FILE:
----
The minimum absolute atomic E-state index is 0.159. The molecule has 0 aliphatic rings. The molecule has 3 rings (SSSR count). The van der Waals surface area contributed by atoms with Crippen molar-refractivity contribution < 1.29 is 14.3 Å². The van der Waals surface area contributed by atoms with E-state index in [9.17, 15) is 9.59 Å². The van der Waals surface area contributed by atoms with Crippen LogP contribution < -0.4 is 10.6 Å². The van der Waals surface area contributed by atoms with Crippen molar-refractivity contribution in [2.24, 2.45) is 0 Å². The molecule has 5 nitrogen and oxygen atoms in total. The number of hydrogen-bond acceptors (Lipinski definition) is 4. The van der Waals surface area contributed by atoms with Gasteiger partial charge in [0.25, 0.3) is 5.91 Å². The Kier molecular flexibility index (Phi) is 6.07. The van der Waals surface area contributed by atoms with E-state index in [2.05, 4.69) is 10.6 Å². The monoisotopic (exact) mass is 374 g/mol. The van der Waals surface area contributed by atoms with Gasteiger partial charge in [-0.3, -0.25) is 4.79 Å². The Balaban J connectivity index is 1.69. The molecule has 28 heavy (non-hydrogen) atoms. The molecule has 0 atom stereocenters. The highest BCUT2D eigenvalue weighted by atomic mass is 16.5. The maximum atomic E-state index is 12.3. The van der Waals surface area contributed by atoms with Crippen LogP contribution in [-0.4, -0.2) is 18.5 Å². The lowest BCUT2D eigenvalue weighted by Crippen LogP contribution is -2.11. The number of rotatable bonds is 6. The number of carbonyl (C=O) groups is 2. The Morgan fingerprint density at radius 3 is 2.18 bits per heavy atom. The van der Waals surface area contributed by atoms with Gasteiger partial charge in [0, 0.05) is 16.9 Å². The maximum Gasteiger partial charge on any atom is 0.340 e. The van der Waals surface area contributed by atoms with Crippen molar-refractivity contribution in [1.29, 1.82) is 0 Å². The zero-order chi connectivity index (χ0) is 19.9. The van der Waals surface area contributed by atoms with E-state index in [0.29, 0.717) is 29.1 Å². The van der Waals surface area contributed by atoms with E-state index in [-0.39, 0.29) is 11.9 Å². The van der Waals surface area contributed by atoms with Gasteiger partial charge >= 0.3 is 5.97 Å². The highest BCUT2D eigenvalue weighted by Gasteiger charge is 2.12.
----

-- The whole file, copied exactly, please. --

The minimum absolute atomic E-state index is 0.159. The molecule has 0 aliphatic rings. The molecule has 3 rings (SSSR count). The van der Waals surface area contributed by atoms with Crippen molar-refractivity contribution < 1.29 is 14.3 Å². The van der Waals surface area contributed by atoms with E-state index in [9.17, 15) is 9.59 Å². The van der Waals surface area contributed by atoms with Crippen LogP contribution < -0.4 is 10.6 Å². The van der Waals surface area contributed by atoms with Crippen molar-refractivity contribution in [2.24, 2.45) is 0 Å². The molecule has 5 nitrogen and oxygen atoms in total. The number of hydrogen-bond acceptors (Lipinski definition) is 4. The van der Waals surface area contributed by atoms with Gasteiger partial charge in [0.25, 0.3) is 5.91 Å². The Kier molecular flexibility index (Phi) is 6.07. The van der Waals surface area contributed by atoms with E-state index in [2.05, 4.69) is 10.6 Å². The monoisotopic (exact) mass is 374 g/mol. The van der Waals surface area contributed by atoms with Gasteiger partial charge in [-0.3, -0.25) is 4.79 Å². The Balaban J connectivity index is 1.69. The molecule has 28 heavy (non-hydrogen) atoms. The molecule has 0 atom stereocenters. The highest BCUT2D eigenvalue weighted by atomic mass is 16.5. The maximum atomic E-state index is 12.3. The van der Waals surface area contributed by atoms with Crippen LogP contribution in [-0.4, -0.2) is 18.5 Å². The lowest BCUT2D eigenvalue weighted by Crippen LogP contribution is -2.11. The number of rotatable bonds is 6. The number of carbonyl (C=O) groups is 2. The Morgan fingerprint density at radius 3 is 2.18 bits per heavy atom. The van der Waals surface area contributed by atoms with Gasteiger partial charge in [0, 0.05) is 16.9 Å². The maximum Gasteiger partial charge on any atom is 0.340 e. The van der Waals surface area contributed by atoms with Crippen molar-refractivity contribution in [1.29, 1.82) is 0 Å². The zero-order chi connectivity index (χ0) is 19.9. The van der Waals surface area contributed by atoms with E-state index in [0.29, 0.717) is 29.1 Å². The van der Waals surface area contributed by atoms with E-state index in [-0.39, 0.29) is 11.9 Å². The van der Waals surface area contributed by atoms with Gasteiger partial charge >= 0.3 is 5.97 Å². The highest BCUT2D eigenvalue weighted by Gasteiger charge is 2.12.